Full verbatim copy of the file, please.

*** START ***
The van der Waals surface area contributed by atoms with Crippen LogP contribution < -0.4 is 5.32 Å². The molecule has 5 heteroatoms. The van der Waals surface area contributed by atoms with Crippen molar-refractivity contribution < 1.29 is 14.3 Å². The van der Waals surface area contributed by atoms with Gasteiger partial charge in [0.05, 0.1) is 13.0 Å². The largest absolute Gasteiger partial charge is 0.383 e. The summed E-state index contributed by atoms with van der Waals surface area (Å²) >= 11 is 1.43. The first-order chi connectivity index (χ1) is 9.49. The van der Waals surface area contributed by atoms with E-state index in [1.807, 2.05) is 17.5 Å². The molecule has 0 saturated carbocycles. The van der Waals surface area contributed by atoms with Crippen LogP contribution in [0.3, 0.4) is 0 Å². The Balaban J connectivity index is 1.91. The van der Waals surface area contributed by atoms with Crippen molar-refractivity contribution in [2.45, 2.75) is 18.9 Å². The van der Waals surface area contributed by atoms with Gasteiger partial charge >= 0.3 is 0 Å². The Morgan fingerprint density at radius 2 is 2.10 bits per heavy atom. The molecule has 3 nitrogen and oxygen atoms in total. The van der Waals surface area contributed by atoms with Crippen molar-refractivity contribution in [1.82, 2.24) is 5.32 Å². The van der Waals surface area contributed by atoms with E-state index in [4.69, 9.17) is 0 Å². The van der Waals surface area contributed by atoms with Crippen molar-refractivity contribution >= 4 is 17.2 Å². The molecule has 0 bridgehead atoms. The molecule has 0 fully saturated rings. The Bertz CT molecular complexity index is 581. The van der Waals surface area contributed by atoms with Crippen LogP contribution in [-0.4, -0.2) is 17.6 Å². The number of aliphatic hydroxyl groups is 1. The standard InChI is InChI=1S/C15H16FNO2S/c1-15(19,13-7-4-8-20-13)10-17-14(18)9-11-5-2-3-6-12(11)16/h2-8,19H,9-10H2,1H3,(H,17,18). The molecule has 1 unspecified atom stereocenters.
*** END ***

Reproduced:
The van der Waals surface area contributed by atoms with Crippen LogP contribution < -0.4 is 5.32 Å². The molecule has 5 heteroatoms. The van der Waals surface area contributed by atoms with Crippen molar-refractivity contribution < 1.29 is 14.3 Å². The van der Waals surface area contributed by atoms with Gasteiger partial charge in [0.05, 0.1) is 13.0 Å². The largest absolute Gasteiger partial charge is 0.383 e. The summed E-state index contributed by atoms with van der Waals surface area (Å²) >= 11 is 1.43. The first-order chi connectivity index (χ1) is 9.49. The van der Waals surface area contributed by atoms with E-state index in [1.807, 2.05) is 17.5 Å². The molecule has 0 saturated carbocycles. The van der Waals surface area contributed by atoms with Crippen LogP contribution in [0.3, 0.4) is 0 Å². The Balaban J connectivity index is 1.91. The van der Waals surface area contributed by atoms with Crippen molar-refractivity contribution in [2.45, 2.75) is 18.9 Å². The van der Waals surface area contributed by atoms with Gasteiger partial charge >= 0.3 is 0 Å². The Morgan fingerprint density at radius 2 is 2.10 bits per heavy atom. The molecule has 3 nitrogen and oxygen atoms in total. The van der Waals surface area contributed by atoms with Crippen molar-refractivity contribution in [1.82, 2.24) is 5.32 Å². The van der Waals surface area contributed by atoms with E-state index in [4.69, 9.17) is 0 Å². The van der Waals surface area contributed by atoms with Crippen molar-refractivity contribution >= 4 is 17.2 Å². The molecule has 0 bridgehead atoms. The molecule has 0 fully saturated rings. The Bertz CT molecular complexity index is 581. The van der Waals surface area contributed by atoms with Crippen LogP contribution in [-0.4, -0.2) is 17.6 Å². The number of aliphatic hydroxyl groups is 1. The standard InChI is InChI=1S/C15H16FNO2S/c1-15(19,13-7-4-8-20-13)10-17-14(18)9-11-5-2-3-6-12(11)16/h2-8,19H,9-10H2,1H3,(H,17,18). The molecule has 1 unspecified atom stereocenters.